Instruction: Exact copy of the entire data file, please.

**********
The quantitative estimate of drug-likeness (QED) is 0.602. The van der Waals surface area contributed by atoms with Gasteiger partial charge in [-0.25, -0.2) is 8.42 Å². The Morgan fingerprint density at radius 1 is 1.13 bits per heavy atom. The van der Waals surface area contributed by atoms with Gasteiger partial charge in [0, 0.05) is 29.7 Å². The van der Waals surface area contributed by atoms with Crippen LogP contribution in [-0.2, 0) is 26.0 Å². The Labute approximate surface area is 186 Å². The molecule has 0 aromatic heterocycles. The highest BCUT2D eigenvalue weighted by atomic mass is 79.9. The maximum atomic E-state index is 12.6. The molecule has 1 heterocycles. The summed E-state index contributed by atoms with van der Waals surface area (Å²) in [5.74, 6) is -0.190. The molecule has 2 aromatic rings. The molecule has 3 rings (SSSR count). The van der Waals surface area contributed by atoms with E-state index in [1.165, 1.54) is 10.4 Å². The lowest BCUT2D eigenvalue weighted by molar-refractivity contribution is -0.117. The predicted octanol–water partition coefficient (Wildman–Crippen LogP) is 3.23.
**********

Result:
The quantitative estimate of drug-likeness (QED) is 0.602. The van der Waals surface area contributed by atoms with Gasteiger partial charge in [-0.25, -0.2) is 8.42 Å². The Morgan fingerprint density at radius 1 is 1.13 bits per heavy atom. The van der Waals surface area contributed by atoms with Gasteiger partial charge in [0, 0.05) is 29.7 Å². The van der Waals surface area contributed by atoms with Crippen LogP contribution in [-0.2, 0) is 26.0 Å². The Labute approximate surface area is 186 Å². The molecule has 0 aromatic heterocycles. The highest BCUT2D eigenvalue weighted by atomic mass is 79.9. The maximum atomic E-state index is 12.6. The molecule has 1 heterocycles. The summed E-state index contributed by atoms with van der Waals surface area (Å²) in [5.74, 6) is -0.190. The molecule has 2 aromatic rings. The molecule has 3 rings (SSSR count). The van der Waals surface area contributed by atoms with E-state index in [1.165, 1.54) is 10.4 Å². The lowest BCUT2D eigenvalue weighted by molar-refractivity contribution is -0.117. The predicted octanol–water partition coefficient (Wildman–Crippen LogP) is 3.23.